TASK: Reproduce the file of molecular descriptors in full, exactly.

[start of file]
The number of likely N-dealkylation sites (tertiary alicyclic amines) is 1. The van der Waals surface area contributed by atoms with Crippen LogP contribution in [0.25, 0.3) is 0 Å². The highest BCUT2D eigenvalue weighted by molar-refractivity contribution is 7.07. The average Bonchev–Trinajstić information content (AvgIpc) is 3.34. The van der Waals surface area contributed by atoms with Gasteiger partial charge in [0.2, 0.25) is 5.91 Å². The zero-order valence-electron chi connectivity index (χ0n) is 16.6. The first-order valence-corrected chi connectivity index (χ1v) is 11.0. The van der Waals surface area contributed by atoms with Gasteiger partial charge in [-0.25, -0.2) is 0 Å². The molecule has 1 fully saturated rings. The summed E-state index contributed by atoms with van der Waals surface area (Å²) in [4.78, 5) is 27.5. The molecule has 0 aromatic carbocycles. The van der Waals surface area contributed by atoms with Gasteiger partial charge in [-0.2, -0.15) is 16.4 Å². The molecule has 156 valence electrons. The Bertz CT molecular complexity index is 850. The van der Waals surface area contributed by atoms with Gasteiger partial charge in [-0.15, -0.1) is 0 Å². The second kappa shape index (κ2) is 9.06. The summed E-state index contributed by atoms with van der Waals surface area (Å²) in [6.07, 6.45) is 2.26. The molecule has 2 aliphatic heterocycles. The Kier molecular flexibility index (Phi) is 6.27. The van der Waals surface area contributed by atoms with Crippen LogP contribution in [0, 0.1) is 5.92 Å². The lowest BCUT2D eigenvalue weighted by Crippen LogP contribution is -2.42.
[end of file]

The number of likely N-dealkylation sites (tertiary alicyclic amines) is 1. The van der Waals surface area contributed by atoms with Crippen LogP contribution in [0.25, 0.3) is 0 Å². The highest BCUT2D eigenvalue weighted by molar-refractivity contribution is 7.07. The average Bonchev–Trinajstić information content (AvgIpc) is 3.34. The van der Waals surface area contributed by atoms with Gasteiger partial charge in [0.2, 0.25) is 5.91 Å². The zero-order valence-electron chi connectivity index (χ0n) is 16.6. The first-order valence-corrected chi connectivity index (χ1v) is 11.0. The van der Waals surface area contributed by atoms with Gasteiger partial charge in [-0.25, -0.2) is 0 Å². The molecule has 1 fully saturated rings. The summed E-state index contributed by atoms with van der Waals surface area (Å²) in [4.78, 5) is 27.5. The molecule has 0 aromatic carbocycles. The van der Waals surface area contributed by atoms with Gasteiger partial charge in [-0.2, -0.15) is 16.4 Å². The molecule has 156 valence electrons. The Bertz CT molecular complexity index is 850. The van der Waals surface area contributed by atoms with Gasteiger partial charge in [-0.15, -0.1) is 0 Å². The second kappa shape index (κ2) is 9.06. The summed E-state index contributed by atoms with van der Waals surface area (Å²) in [6.07, 6.45) is 2.26. The molecule has 2 aliphatic heterocycles. The Kier molecular flexibility index (Phi) is 6.27. The van der Waals surface area contributed by atoms with Crippen LogP contribution in [0, 0.1) is 5.92 Å². The lowest BCUT2D eigenvalue weighted by Crippen LogP contribution is -2.42.